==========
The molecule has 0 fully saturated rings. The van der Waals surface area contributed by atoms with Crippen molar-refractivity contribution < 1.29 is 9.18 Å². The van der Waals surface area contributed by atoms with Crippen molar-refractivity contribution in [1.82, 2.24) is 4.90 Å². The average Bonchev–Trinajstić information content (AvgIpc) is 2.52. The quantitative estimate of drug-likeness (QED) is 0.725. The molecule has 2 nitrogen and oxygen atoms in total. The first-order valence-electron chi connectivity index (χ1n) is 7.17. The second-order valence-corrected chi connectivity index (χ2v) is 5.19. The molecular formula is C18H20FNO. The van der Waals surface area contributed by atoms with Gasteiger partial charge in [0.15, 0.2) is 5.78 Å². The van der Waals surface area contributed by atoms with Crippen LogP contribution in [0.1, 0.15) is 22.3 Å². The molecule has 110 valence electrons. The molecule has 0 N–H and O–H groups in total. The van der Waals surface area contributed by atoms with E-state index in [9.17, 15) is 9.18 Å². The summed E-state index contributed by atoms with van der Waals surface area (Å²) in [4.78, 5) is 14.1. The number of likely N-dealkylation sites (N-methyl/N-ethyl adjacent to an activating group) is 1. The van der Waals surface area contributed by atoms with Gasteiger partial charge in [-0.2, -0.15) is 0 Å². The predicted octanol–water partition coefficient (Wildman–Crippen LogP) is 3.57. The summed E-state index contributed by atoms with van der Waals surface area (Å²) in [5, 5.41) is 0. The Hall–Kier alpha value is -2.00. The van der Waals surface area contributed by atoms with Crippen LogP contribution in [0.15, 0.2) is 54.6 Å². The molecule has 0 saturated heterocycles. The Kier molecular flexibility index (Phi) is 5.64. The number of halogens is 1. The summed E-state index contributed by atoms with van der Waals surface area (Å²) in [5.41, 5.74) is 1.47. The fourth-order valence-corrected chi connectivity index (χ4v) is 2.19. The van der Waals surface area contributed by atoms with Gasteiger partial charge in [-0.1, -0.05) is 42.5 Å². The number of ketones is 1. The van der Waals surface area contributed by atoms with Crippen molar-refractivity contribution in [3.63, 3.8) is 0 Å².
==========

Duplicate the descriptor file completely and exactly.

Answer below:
The molecule has 0 fully saturated rings. The van der Waals surface area contributed by atoms with Crippen molar-refractivity contribution < 1.29 is 9.18 Å². The van der Waals surface area contributed by atoms with Crippen molar-refractivity contribution in [1.82, 2.24) is 4.90 Å². The average Bonchev–Trinajstić information content (AvgIpc) is 2.52. The quantitative estimate of drug-likeness (QED) is 0.725. The molecule has 2 nitrogen and oxygen atoms in total. The first-order valence-electron chi connectivity index (χ1n) is 7.17. The second-order valence-corrected chi connectivity index (χ2v) is 5.19. The molecular formula is C18H20FNO. The van der Waals surface area contributed by atoms with Gasteiger partial charge in [0.15, 0.2) is 5.78 Å². The van der Waals surface area contributed by atoms with Crippen LogP contribution in [0.1, 0.15) is 22.3 Å². The molecule has 110 valence electrons. The molecule has 0 N–H and O–H groups in total. The van der Waals surface area contributed by atoms with E-state index in [9.17, 15) is 9.18 Å². The summed E-state index contributed by atoms with van der Waals surface area (Å²) in [4.78, 5) is 14.1. The number of likely N-dealkylation sites (N-methyl/N-ethyl adjacent to an activating group) is 1. The van der Waals surface area contributed by atoms with Gasteiger partial charge in [-0.2, -0.15) is 0 Å². The predicted octanol–water partition coefficient (Wildman–Crippen LogP) is 3.57. The summed E-state index contributed by atoms with van der Waals surface area (Å²) in [5, 5.41) is 0. The Hall–Kier alpha value is -2.00. The van der Waals surface area contributed by atoms with Crippen LogP contribution in [0.15, 0.2) is 54.6 Å². The molecule has 0 saturated heterocycles. The Kier molecular flexibility index (Phi) is 5.64. The number of halogens is 1. The summed E-state index contributed by atoms with van der Waals surface area (Å²) in [5.41, 5.74) is 1.47. The fourth-order valence-corrected chi connectivity index (χ4v) is 2.19. The van der Waals surface area contributed by atoms with Gasteiger partial charge in [-0.1, -0.05) is 42.5 Å². The number of ketones is 1. The van der Waals surface area contributed by atoms with Crippen molar-refractivity contribution in [3.63, 3.8) is 0 Å².